When Olivia Newton-John recently announced to the world her cancer had metastasized, the spotlight, temporarily anyway, turned to metastatic disease. This is a good thing and at the same time, maybe a not-so-good thing. It’s always good to bring attention to reality, the reality that even when diagnosed at an early stage, breast cancer can and sometimes does recur, sometimes many years later. The not-so-good part is, why does it take a celebrity’s announcement to get people talking about metastatic breast cancer?
Though I often write about metastatic breast cancer, I haven’t written a whole lot specifically about recurrence. Not sure why this is.
So, let’s talk about.
There continues to be confusion about breast cancer recurrence. Some still cling to the myth about being out of the woods once that magical five-year marker is reached. Some still have doctors who suggest they are cured, when in fact, they are actually NED (no evidence of disease). Some claim to have “beat” cancer, a statement that always mystifies me.
What is a recurrence exactly?
For clarification purposes, recurrence and metastatic breast cancer are not necessarily the same thing. A recurrence can be local, regional or distant.
A local recurrence means the cancer has come back in the breast, or in the scar (in case of mastectomy).
A regional recurrence indicates the new cancer is in the lymph nodes of the armpit or in the collarbone area.
Metastatic breast cancer means the cancer has spread to other organs of the body typically the bones, lungs, brain or liver. This is also referred to as distant recurrence.
A diagnosis of any of these is, of course, devastating though treatment and outcomes are not the same for all. It should be mentioned that 6% of breast cancer patients are stage IV at time of diagnosis. 20% to 30% of patients diagnosed at an early stage will develop metastatic disease.
Learn more about recurrence and metastasis here.
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One thing’s for certain, after a woman (or a man) is diagnosed with breast cancer, she/he thinks about recurrence. Not talking about it does not mean not thinking about it. Of course, the frequency and intensity of such thinking varies from person to person. A lot.
I don’t actually think about recurrence all that often.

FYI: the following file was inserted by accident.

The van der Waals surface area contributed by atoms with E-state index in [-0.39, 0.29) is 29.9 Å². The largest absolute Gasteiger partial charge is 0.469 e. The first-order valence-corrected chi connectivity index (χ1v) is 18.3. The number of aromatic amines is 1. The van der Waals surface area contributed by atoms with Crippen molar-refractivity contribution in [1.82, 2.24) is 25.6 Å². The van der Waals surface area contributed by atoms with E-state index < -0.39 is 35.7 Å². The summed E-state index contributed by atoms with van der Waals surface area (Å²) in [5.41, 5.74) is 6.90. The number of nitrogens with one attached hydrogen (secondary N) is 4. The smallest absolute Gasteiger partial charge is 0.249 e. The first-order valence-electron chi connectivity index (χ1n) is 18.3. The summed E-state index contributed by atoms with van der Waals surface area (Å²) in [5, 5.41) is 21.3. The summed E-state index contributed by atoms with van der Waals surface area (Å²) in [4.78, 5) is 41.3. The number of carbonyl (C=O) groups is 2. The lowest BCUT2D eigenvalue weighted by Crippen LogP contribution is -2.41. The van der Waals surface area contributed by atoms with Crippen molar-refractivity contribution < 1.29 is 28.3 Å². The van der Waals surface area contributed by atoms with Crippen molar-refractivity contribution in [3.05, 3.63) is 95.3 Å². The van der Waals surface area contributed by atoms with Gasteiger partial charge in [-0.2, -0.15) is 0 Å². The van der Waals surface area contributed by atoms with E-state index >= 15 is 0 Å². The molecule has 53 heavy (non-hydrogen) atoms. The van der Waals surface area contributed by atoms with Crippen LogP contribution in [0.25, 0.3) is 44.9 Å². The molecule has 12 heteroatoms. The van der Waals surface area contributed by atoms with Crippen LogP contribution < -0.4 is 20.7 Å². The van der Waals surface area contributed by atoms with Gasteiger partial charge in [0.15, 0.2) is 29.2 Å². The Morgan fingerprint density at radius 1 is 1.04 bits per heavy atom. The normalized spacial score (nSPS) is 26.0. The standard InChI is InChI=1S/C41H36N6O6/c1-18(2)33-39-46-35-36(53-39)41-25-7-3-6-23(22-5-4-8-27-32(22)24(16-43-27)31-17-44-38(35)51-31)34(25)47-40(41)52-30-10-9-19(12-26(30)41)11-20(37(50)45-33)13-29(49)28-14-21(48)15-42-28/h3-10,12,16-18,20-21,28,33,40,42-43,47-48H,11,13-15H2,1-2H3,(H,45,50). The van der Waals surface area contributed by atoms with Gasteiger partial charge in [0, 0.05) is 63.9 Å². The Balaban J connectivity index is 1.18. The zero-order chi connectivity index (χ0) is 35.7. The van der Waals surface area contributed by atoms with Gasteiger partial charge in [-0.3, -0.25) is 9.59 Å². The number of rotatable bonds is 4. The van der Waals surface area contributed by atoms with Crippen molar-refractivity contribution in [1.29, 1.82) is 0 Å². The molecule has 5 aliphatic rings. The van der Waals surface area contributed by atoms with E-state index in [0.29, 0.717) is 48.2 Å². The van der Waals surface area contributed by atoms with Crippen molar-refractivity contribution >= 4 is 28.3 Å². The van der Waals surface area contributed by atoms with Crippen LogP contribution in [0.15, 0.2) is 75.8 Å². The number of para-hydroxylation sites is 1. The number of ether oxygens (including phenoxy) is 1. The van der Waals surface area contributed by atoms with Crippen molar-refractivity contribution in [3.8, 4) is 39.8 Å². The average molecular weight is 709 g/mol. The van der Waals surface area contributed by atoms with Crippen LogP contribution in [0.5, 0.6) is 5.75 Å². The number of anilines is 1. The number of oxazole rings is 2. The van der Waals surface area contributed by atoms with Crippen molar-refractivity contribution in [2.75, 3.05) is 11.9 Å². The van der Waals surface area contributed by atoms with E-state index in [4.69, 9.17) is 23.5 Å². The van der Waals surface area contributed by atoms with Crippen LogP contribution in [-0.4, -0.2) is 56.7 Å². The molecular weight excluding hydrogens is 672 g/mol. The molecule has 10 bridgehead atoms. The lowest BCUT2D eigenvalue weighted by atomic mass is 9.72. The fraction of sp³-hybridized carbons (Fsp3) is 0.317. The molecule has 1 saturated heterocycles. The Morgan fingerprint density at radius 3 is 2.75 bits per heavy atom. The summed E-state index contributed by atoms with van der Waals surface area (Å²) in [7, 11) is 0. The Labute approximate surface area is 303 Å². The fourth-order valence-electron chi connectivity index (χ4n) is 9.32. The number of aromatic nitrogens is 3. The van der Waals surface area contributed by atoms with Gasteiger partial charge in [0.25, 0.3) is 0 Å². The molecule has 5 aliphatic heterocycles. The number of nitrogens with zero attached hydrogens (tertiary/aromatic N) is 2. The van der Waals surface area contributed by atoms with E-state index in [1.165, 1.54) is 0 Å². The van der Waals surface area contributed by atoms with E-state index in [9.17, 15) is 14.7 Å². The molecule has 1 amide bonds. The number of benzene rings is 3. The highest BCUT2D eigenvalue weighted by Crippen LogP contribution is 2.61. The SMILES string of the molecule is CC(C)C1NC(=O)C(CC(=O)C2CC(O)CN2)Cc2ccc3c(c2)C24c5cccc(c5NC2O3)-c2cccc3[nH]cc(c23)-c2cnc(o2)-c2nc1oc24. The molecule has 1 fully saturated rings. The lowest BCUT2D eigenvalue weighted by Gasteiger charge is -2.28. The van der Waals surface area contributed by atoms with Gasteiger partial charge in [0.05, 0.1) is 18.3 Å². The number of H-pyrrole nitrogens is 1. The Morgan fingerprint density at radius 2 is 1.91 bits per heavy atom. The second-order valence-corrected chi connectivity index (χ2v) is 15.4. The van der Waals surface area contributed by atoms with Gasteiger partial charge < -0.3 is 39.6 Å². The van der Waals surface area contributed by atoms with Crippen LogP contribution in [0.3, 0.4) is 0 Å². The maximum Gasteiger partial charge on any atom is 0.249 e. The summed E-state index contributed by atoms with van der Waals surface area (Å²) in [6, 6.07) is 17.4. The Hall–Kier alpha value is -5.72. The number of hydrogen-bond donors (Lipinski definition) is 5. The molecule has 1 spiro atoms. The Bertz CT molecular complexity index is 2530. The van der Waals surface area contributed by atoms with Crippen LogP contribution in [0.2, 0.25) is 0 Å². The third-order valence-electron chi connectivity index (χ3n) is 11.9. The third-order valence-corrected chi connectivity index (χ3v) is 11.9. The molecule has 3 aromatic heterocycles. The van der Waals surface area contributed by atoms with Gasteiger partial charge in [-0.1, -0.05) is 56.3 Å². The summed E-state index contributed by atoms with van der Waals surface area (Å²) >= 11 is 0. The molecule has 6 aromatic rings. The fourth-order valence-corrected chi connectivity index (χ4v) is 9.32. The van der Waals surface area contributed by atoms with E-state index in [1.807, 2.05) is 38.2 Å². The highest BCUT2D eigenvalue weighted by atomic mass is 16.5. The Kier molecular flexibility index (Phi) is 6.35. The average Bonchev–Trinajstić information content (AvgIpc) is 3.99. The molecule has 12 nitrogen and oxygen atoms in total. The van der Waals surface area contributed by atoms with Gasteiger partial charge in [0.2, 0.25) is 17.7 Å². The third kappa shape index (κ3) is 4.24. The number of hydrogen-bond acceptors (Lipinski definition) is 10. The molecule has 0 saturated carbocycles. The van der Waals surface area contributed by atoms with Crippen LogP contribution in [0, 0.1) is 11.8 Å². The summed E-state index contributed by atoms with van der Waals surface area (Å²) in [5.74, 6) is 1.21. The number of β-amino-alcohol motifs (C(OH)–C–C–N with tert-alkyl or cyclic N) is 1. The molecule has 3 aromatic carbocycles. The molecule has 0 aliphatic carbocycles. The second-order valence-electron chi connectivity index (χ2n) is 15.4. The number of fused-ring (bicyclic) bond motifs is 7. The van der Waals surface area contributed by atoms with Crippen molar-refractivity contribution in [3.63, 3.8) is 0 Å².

Does this surprise you?
Sometimes I wonder myself why I don’t worry more about it. Perhaps it has something to do with the fact I am a procrastinator. Perhaps I am a procrastinating sort of cancer recurrence worrier too.
The way I figure it, why worry about something that is out of my control?
I’ve done, and am still doing, what I can to prevent a recurrence. Beyond that it’s pretty much a crap shoot.
If applicable, does your family talk much about recurrence?
While we do not talk about recurrence much in my family, everyone knows way too much about it because we all remember my mother’s experience. She was diagnosed at an early stage. Low grade. Her cancer still metastasized.
Broadly speaking, the greatest risk of recurrence is during the first two years following diagnosis. Certain more aggressive breast cancers are more likely to metastasize early on, before the five year benchmark. Others, like my mother’s and mine (ER+,PR+), are less likely to metastasize early on, but can and sometimes do many years later. A reader (thank you) shared this piece, Understanding the Risk of Late Recurrence of Breast Cancer.
The bottom line is, there’s no guarantee.
The five-year benchmark suggesting you’re cured is a myth that has been perpetuated for years partly due to Pink Ribbon Fantasy Land hype.
Many women (and men) do struggle with recurrence worries.
Perhaps adding to this worry (for me anyway and perhaps for you, too) is the fact that generally accepted oncology guidelines suggest not doing any scans or tests without symptoms.
This is hard for many of us to adjust to partly because for years it’s been pounded into our heads that early detection is the holy grail when it comes to “beating” breast cancer. Again, this is in large part due to pink ribbon culture messaging hype. It’s not quite that simple.
Now, we’re told the opposite. Early detection isn’t so important. No symptoms. No scans. No tests.
Talk about a major shift, right?
Now it’s more of a wait and see attitude. No wonder we stress about this!
This is why being told, just put it (cancer) behind you and move on, isn’t fully doable.
Regardless of stage, we all get on with the business of living and enjoying our lives, but getting over cancer isn’t a realistic expectation. And of course, it’s an impossibility if you’re metastatic.
Personally, I would love to be sent through a scanner once a year to see what the heck is going on in there. But this isn’t how things work.
In an upcoming post, I’ll share strategies and suggestions to help you (if applicable) cope with recurrence worries. I would love to hear from YOU.
As I mentioned in my newsletter, send me an email or comment on this post sharing how you manage recurrence worries. If you’re metastatic, we want to hear from you, too.
Learning and sharing how others cope with recurrence worries helps us all. So…
Let’s talk about it.
If applicable, do you think about recurrence rarely, now and then or a lot?
Again, if applicable, how do you manage recurrence worries? Specifically, what do you do?
Have you had a recurrence?